Freshmen adaptation to university life: Depressive symptoms, stress, and coping
Abbreviated Journal Title
J. Clin. Psychol.
adjustment; depressions; stress; coping; SEX-ROLE DIFFERENCES; PSYCHOLOGICAL DISTRESS; COLLEGE-STUDENTS; GENDER; HOMESICKNESS; STRATEGIES; TRANSITION; EVENTS; Psychology, Clinical
Attending a university for the first time can be a stressful experience for many new college students. This study examines the relationships among femininity and masculinity, depressive symptomatology, levels of stress, and the types of coping strategies used by college freshmen. Results of this study suggest that these variables were related uniquely for first-year college students. Masculinity and femininity significantly predicted problem-focused coping, and femininity significantly predicted emotion-focused coping. Further, the levels of family and college stress reported by college students, as well as their endorsement of avoidant coping, significantly predicted their levels of depressive symptoms. Overall, the results of this study suggest that understanding the relationships among the gender role, the levels of depressive symptomatology, and the levels of stress exhibited by college freshmen may be important in facilitating their transition and adjustment to university life. (c) 2006 Wiley Periodicals, Inc.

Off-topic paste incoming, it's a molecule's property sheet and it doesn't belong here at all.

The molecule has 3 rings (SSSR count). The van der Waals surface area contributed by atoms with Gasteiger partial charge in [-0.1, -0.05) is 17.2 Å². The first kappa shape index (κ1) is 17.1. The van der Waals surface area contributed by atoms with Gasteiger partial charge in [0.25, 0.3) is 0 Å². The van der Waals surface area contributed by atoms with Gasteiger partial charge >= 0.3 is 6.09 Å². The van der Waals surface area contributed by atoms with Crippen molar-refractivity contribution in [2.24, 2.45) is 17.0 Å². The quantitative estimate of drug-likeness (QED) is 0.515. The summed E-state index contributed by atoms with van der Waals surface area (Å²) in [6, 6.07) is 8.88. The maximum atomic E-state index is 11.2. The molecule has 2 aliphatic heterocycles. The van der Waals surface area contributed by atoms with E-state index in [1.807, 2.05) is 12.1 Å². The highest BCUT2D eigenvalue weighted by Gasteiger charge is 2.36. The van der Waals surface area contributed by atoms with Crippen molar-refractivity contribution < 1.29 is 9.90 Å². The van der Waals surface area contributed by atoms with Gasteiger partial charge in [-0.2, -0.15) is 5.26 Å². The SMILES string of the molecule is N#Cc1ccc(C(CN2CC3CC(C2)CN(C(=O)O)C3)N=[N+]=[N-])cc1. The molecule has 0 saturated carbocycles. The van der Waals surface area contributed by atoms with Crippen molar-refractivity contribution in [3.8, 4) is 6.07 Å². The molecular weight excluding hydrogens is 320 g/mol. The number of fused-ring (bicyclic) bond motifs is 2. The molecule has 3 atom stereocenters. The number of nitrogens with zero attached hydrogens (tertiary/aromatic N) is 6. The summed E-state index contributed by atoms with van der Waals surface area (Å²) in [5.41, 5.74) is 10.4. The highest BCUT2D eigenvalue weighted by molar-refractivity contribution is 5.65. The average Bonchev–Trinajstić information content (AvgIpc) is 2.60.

Journal of Clinical Psychology
"Freshmen adaptation to university life: Depressive symptoms, stress, and coping" (2006). Faculty Bibliography 2000s. 6097.